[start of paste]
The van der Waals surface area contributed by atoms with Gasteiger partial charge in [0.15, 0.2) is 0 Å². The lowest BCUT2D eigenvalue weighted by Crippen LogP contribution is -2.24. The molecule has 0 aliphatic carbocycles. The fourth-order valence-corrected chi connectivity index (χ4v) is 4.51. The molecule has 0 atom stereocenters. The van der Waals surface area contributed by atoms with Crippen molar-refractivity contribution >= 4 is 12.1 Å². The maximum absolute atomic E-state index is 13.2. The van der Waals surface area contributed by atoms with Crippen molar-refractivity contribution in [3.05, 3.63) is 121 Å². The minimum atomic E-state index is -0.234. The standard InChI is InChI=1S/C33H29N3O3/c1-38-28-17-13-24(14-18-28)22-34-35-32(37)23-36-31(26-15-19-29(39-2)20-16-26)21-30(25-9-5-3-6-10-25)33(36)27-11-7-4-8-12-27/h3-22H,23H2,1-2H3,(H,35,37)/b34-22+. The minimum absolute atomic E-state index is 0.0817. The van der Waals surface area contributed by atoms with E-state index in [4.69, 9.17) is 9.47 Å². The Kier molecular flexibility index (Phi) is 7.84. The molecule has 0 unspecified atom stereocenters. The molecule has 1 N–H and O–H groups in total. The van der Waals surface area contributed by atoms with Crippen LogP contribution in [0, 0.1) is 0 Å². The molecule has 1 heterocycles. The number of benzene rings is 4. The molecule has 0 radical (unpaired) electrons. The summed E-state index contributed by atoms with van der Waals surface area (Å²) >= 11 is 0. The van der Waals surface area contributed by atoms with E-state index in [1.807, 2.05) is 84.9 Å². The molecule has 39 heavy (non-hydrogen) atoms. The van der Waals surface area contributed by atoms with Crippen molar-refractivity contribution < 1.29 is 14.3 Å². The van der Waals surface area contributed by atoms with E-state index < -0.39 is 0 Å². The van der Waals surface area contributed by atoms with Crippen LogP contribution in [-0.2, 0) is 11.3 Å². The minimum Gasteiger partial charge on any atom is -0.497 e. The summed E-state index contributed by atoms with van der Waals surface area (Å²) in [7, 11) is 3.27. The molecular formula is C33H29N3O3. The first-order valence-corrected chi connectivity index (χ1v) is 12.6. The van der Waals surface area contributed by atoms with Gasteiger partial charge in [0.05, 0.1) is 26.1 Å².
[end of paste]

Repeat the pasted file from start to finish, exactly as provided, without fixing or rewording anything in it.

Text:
The van der Waals surface area contributed by atoms with Gasteiger partial charge in [0.15, 0.2) is 0 Å². The lowest BCUT2D eigenvalue weighted by Crippen LogP contribution is -2.24. The molecule has 0 aliphatic carbocycles. The fourth-order valence-corrected chi connectivity index (χ4v) is 4.51. The molecule has 0 atom stereocenters. The van der Waals surface area contributed by atoms with Crippen molar-refractivity contribution >= 4 is 12.1 Å². The maximum absolute atomic E-state index is 13.2. The van der Waals surface area contributed by atoms with Crippen molar-refractivity contribution in [3.05, 3.63) is 121 Å². The minimum atomic E-state index is -0.234. The standard InChI is InChI=1S/C33H29N3O3/c1-38-28-17-13-24(14-18-28)22-34-35-32(37)23-36-31(26-15-19-29(39-2)20-16-26)21-30(25-9-5-3-6-10-25)33(36)27-11-7-4-8-12-27/h3-22H,23H2,1-2H3,(H,35,37)/b34-22+. The minimum absolute atomic E-state index is 0.0817. The van der Waals surface area contributed by atoms with E-state index in [4.69, 9.17) is 9.47 Å². The Kier molecular flexibility index (Phi) is 7.84. The molecule has 0 unspecified atom stereocenters. The molecule has 1 N–H and O–H groups in total. The van der Waals surface area contributed by atoms with Crippen LogP contribution in [0, 0.1) is 0 Å². The molecule has 1 heterocycles. The number of benzene rings is 4. The molecule has 0 radical (unpaired) electrons. The summed E-state index contributed by atoms with van der Waals surface area (Å²) >= 11 is 0. The van der Waals surface area contributed by atoms with E-state index in [1.807, 2.05) is 84.9 Å². The molecule has 39 heavy (non-hydrogen) atoms. The van der Waals surface area contributed by atoms with Crippen molar-refractivity contribution < 1.29 is 14.3 Å². The van der Waals surface area contributed by atoms with E-state index < -0.39 is 0 Å². The van der Waals surface area contributed by atoms with Crippen LogP contribution in [-0.2, 0) is 11.3 Å². The minimum Gasteiger partial charge on any atom is -0.497 e. The summed E-state index contributed by atoms with van der Waals surface area (Å²) in [7, 11) is 3.27. The molecular formula is C33H29N3O3. The first-order valence-corrected chi connectivity index (χ1v) is 12.6. The van der Waals surface area contributed by atoms with Gasteiger partial charge in [0.05, 0.1) is 26.1 Å².